Wilmcote House – High rise refurbishment sets new standard
The comprehensive refurbishment of a Portsmouth high rise residential block containing 107 homes is underway in a project carried out with the residents in situ, in a landmark scheme which, once complete, will be the first large scale project in the UK reaching the EnerPHit standard.
The project, being carried out for Portsmouth City Council, is transforming Wilmcote House on the Somerstown Housing Estate and was designed by ECD Architects, with Keepmoat Regeneration as the main contractor; Carter Clack as structural engineers and Keegans Ltd as quantity surveyors.
Achieving EnerPHit – the Passivhaus Certificate for retrofits – means that significant energy savings of between 75 and 90 % can be achieved – even in existing buildings.
Steve Groves of Portsmouth City Council said: “This major retrofit scheme is Portsmouth City Council’s biggest housing project to date and also represents a new approach to refurbishment. The adoption of Passivhaus principles could see it used as a model for sustainable retrofit across the UK and Europe. This is a very complex scheme from a construction point of view, especially as the works are being carried out with the residents in occupation.
The project is expected to extend the life of the building for a minimum of 30 years, providing a sustainable approach for the estate’s regeneration, significantly reduce heat loss/energy use and fuel poverty for residents, as well as contributing to the Somerstown area-wide regeneration.
Wilmcote House, which incorporates 100 three bedroom maisonettes and seven one-bedroom flats, was constructed in 1968 and is an 11 storey large panel ‘Bison’ REEMA concrete construction building, where a number of major elements were coming to the end of their serviceable life.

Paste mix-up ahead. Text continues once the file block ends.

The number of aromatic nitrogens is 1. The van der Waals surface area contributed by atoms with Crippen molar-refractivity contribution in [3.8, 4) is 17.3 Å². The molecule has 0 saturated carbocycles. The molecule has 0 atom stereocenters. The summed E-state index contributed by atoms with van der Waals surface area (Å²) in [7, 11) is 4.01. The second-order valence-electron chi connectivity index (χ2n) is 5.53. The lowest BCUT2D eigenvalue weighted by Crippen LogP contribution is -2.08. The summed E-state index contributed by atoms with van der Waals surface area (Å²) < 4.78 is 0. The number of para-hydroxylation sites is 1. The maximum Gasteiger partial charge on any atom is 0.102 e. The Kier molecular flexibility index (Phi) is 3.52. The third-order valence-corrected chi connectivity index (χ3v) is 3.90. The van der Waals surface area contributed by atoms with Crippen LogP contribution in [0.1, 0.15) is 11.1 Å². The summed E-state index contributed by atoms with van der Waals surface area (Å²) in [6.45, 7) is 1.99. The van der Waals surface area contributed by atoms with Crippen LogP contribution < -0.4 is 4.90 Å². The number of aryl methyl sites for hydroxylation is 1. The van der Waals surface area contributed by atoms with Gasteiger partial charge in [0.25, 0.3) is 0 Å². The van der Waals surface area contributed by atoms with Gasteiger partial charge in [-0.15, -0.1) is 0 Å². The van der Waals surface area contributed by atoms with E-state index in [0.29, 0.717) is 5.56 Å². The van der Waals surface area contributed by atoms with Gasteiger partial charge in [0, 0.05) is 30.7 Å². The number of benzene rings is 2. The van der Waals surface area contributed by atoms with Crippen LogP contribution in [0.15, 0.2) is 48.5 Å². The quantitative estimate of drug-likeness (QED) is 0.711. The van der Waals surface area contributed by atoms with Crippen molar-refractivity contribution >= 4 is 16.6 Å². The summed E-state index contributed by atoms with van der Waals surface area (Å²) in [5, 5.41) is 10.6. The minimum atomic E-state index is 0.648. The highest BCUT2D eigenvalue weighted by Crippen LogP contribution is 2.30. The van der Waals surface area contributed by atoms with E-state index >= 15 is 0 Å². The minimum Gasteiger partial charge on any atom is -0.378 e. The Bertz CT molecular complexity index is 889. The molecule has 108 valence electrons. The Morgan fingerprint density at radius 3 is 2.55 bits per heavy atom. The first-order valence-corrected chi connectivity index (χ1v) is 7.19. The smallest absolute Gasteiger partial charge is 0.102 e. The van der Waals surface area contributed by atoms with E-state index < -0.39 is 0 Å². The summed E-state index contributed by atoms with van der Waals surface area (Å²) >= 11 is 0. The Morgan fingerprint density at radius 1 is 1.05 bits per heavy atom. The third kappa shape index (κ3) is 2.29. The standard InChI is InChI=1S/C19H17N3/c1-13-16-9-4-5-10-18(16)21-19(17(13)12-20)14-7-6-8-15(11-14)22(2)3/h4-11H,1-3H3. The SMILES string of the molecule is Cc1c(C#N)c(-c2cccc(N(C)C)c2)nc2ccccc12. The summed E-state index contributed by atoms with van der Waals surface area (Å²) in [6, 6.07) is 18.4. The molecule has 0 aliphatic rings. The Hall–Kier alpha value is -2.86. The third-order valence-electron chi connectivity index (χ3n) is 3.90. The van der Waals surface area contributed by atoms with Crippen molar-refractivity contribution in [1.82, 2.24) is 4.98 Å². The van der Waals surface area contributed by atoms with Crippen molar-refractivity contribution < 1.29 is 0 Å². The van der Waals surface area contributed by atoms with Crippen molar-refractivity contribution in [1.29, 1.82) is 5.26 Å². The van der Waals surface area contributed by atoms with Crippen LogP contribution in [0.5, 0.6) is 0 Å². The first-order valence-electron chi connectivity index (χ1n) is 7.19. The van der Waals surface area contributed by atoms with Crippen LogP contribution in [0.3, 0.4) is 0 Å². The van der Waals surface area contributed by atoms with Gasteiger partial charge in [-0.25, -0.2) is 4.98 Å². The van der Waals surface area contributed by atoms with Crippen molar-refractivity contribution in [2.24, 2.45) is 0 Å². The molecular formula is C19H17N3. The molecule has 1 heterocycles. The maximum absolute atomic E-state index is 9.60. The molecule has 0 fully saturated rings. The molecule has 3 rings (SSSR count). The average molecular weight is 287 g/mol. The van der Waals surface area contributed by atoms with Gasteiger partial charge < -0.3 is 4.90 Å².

The scheme comprises external works including: complete overcladding of the structure with a Rockwool system, overlaid with either a rendered finish or cladding panels to insulate the building; installing new triple glazed windows; complete re-roofing, together with new roof insulation; enclosing communal walkways; carrying out concrete repairs and re-decoration of external communal areas, as well as creating an additional entrance and introducing restrictive access doors.
Internal works include installing a new mechanical ventilation heat recovery system; new electric heating, installing new hot water cylinders and electric showers; extending living areas; creating a sun room and converting a former housing office within the building into four additional flats.
Steve Groves said: “The building as it was, was cold and damp suffering from condensation and water ingress, and the lack of insulation meant high fuel costs for residents.
“It is now being insulated to a level above and beyond the current building regulations. An important element required for achieving the Passivhaus certificate is also to ensure that the structure is airtight. The large panel concrete construction limits the type of heating that can be installed to electric only, however it is envisaged that the exceptional level of insulation will still considerably cut fuel costs for residents.”
The project is well underway, with completion due in March 2017.